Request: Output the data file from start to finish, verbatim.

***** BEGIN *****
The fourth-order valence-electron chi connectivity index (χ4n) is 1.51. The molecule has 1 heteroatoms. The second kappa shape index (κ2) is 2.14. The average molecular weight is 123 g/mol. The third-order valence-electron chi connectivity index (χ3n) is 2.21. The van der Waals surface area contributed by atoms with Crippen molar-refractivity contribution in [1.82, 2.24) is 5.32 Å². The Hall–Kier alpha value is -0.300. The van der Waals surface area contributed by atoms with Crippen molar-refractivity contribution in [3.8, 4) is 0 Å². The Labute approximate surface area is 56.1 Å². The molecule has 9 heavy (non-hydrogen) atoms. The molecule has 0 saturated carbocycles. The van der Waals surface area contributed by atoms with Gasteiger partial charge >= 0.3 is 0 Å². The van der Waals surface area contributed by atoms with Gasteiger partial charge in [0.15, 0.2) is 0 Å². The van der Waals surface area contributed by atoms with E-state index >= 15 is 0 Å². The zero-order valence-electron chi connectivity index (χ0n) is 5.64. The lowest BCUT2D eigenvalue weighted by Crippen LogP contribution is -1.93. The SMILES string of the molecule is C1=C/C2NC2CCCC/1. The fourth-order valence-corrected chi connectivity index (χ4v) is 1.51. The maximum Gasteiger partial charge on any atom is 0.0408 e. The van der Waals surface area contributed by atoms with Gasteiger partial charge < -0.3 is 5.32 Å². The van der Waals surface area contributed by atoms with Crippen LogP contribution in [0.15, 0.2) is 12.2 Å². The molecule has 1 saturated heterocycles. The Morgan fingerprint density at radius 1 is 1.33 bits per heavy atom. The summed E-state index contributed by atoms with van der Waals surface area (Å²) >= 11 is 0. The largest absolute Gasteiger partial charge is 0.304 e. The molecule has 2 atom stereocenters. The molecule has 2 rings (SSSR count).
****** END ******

The fourth-order valence-electron chi connectivity index (χ4n) is 1.51. The molecule has 1 heteroatoms. The second kappa shape index (κ2) is 2.14. The average molecular weight is 123 g/mol. The third-order valence-electron chi connectivity index (χ3n) is 2.21. The van der Waals surface area contributed by atoms with Crippen molar-refractivity contribution in [1.82, 2.24) is 5.32 Å². The Hall–Kier alpha value is -0.300. The van der Waals surface area contributed by atoms with Crippen molar-refractivity contribution in [3.8, 4) is 0 Å². The Labute approximate surface area is 56.1 Å². The molecule has 9 heavy (non-hydrogen) atoms. The molecule has 0 saturated carbocycles. The van der Waals surface area contributed by atoms with Gasteiger partial charge >= 0.3 is 0 Å². The van der Waals surface area contributed by atoms with Gasteiger partial charge in [0.15, 0.2) is 0 Å². The van der Waals surface area contributed by atoms with E-state index >= 15 is 0 Å². The zero-order valence-electron chi connectivity index (χ0n) is 5.64. The lowest BCUT2D eigenvalue weighted by Crippen LogP contribution is -1.93. The SMILES string of the molecule is C1=C/C2NC2CCCC/1. The fourth-order valence-corrected chi connectivity index (χ4v) is 1.51. The maximum Gasteiger partial charge on any atom is 0.0408 e. The van der Waals surface area contributed by atoms with Gasteiger partial charge < -0.3 is 5.32 Å². The van der Waals surface area contributed by atoms with Crippen LogP contribution in [0.15, 0.2) is 12.2 Å². The molecule has 1 saturated heterocycles. The Morgan fingerprint density at radius 1 is 1.33 bits per heavy atom. The summed E-state index contributed by atoms with van der Waals surface area (Å²) >= 11 is 0. The largest absolute Gasteiger partial charge is 0.304 e. The molecule has 2 atom stereocenters. The molecule has 2 rings (SSSR count).